Radio Talking Book – September 2013

International Copyright Law for Blind People In June, international negotiators, meeting under the auspices of the World Intellectual Property Organization […]

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International Copyright Law for Blind People

In June, international negotiators, meeting under the auspices of the World Intellectual Property Organization (WIPO), adopted a landmark new treaty that boosts access to books for the benefit of hundreds of millions of people who are blind, visually impaired and print-disabled. The treaty, approved after more than a week of intense debate among negotiators gathered in Marrakesh, Morocco, is the culmination of years of work on improving access for the blind, visually impaired, and print disabled to published works in formats such as Braille, large print text and audio books. The treaty now needs to be ratified by 20 WIPO member nations, including the U.S. Senate, that agree to be bound by its provisions.


Weekend Program Books

Your Personal World (Saturday at 1 p.m.) is airing Weight Loss for People Who Feel Too Much, by Colette Baron-Reid; For the Younger Set (Sunday at 11 a.m.) is airing Strike Three You’re Dead, by Josh Berk, and The Opposite of Hallelujah, by Anna Jarzab; Poetic Reflections (Sunday at noon) is airing Incarnadine, by Mary Szybist, and Nostalgia, My Enemy, by Saadi Yousef; The U.S. and Us (Sunday at 4 p.m.) is airing Thirty Rooms to Hide In, by Luke Longstreet Sullivan and The Orchid Murder, by Christine Hunt.



Chautauqua Tuesday – Saturday 4 a.m

An Epidemic of Absence, Nonfiction by Moises Velasques-Manoff, 2012. 18 Br. Began August 22. In the past 150 years, sanitation, water treatment, new vaccines and antibiotics have saved lives. But evidence suggests that what we’ve done has also eliminated organisms that kept our bodies in balance. Read by Lannois Neely.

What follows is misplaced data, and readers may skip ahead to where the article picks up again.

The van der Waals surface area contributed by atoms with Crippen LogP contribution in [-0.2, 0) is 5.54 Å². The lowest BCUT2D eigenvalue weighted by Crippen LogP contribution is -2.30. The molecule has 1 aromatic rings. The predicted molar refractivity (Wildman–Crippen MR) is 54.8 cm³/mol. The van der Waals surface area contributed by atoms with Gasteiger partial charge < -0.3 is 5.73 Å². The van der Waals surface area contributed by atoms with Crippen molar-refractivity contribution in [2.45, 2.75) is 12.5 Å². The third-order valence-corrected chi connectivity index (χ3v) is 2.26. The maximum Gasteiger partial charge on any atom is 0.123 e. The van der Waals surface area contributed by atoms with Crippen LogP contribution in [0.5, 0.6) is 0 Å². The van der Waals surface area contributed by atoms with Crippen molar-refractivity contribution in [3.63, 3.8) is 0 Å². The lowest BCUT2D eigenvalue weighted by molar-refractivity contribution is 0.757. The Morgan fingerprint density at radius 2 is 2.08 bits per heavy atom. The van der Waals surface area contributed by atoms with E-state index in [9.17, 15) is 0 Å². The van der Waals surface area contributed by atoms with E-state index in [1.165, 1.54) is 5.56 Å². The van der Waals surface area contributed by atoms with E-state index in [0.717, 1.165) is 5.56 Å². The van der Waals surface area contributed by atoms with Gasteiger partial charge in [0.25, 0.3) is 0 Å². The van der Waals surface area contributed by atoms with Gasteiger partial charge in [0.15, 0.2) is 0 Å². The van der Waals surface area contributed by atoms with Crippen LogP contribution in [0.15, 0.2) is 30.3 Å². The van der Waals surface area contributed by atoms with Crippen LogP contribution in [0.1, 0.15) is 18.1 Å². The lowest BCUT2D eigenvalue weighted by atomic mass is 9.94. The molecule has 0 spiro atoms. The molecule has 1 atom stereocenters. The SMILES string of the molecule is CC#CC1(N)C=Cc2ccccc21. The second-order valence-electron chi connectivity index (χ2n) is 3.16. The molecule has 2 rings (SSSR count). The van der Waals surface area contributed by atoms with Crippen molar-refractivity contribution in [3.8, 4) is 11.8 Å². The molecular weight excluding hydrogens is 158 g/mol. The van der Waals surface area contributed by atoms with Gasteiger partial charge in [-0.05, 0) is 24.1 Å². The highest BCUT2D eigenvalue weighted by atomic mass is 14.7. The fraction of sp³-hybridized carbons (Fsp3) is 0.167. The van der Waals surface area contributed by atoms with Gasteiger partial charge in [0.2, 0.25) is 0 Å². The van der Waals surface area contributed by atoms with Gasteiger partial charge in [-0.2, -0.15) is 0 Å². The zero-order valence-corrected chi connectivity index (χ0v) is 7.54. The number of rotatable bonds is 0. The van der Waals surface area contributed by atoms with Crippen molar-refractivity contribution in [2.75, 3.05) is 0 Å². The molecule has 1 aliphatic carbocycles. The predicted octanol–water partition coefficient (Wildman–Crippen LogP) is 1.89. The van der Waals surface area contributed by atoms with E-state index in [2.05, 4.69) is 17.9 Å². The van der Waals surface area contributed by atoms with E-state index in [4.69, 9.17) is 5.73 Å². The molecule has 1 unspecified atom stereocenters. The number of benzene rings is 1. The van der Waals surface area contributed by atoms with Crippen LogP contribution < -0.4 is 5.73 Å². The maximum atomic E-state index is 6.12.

The Philadelphia Chromosome, Nonfiction by Jessica Wapner, 2013. 14 Br. Begins September 17. As a result of discoveries, a once-deadly leukemia became a highly survivable disease, setting the stage for today’s pursuit of comparable therapies against an expanding array of cancers. Read by Yelva Lynfield.



Past is Prologue Monday – Friday 9 a.m.

The Great Divide, Nonfiction by Peter Watson, 2012. 30 Br. Began September 3. When the last Ice Age came to an end, the Americas were divided from Eurasia and two great populations developed, each unaware of the other. Only three major differences can account for how cultures in the Old World and New developed so differently. Read by Bonnie Smith-Yackel.



Bookworm Monday – Friday 11 a.m.

Telling the Bees, Fiction by Peggy Hesketh, 2013. 11 Br. Began September 2. Albert Honig’s companions have always been his bees; he knows less about the ways of people. When his friend Claire is killed, Albert is haunted by the loss and the secrets and silence that lay between them for so long. L – Read by Charles Torrey.

The Forgotten Affairs of Youth, Fiction by Alexander McCall Smith, 2011. 9 Br. Begins September 17. Jane Cooper was adopted at birth. She is trying to find her biological father but all she knows is that he was a student in Edinburgh years ago. She asks for Isabel’s help and Isabel obliges.  Read by Beth Marie Hansen.

Bella Fortuna, Fiction by Rosanna Chiofalo, 2012. 13 Br. Begins September 30. Valentina is marrying Michael in Venice. But when she thinks everything is falling into place, she is forced to re-examine her life to see what truly makes her happy. Read by Bonita Sindelir.



The Writer’s Voice Monday – Friday 2 p.m.

The Little Way of Ruthie Leming, Nonfiction by Rod Dreher, 2013. 10 Br. Began September 2. When Rod’s sister was diagnosed with a virulent form of cancer, he was struck with the way her tiny community rallied around her. He wondered if the ordinary life she had led was a path to spiritual greatness. Read by Mike Piscitelli.

Fairyland, Nonfiction by Alysia Abbott, 2013. 10 Br. Begins September 16. After his wife dies, bisexual writer Steve Abbott moved his two-year-old daughter to San Francisco. At the time, it seemed magical to her, but as she got older, she wanted to fit in and she discovered the world is hostile to difference. L – Read by Esmé Evans.

Going Full Circle, Nonfiction by Mike Link and Kate Crowley, 2012. 17 Br. Begins September 30. Husband-wife team Mike and Kate set off on a 1,555-mile, shore-hugging journey around the world’s largest freshwater lake, Lake Superior. The five-month epic took them through three states and Ontario.  Read by Connie Jamison.

Choice Reading Monday – Friday 4 p.m.

The House of Velvet and Glass, Fiction by Katherine Howe, 2012. 15 Br. Began August 16. Living a life of desperation with a taciturn father and a scandal-plagued brother, Bostonian Sibyl Allston turns to a medium for solace. When her brother is turned out of Harvard, Sibyl turns to professor Benton Derby, and a spark flares to life. Read by Anne Obst.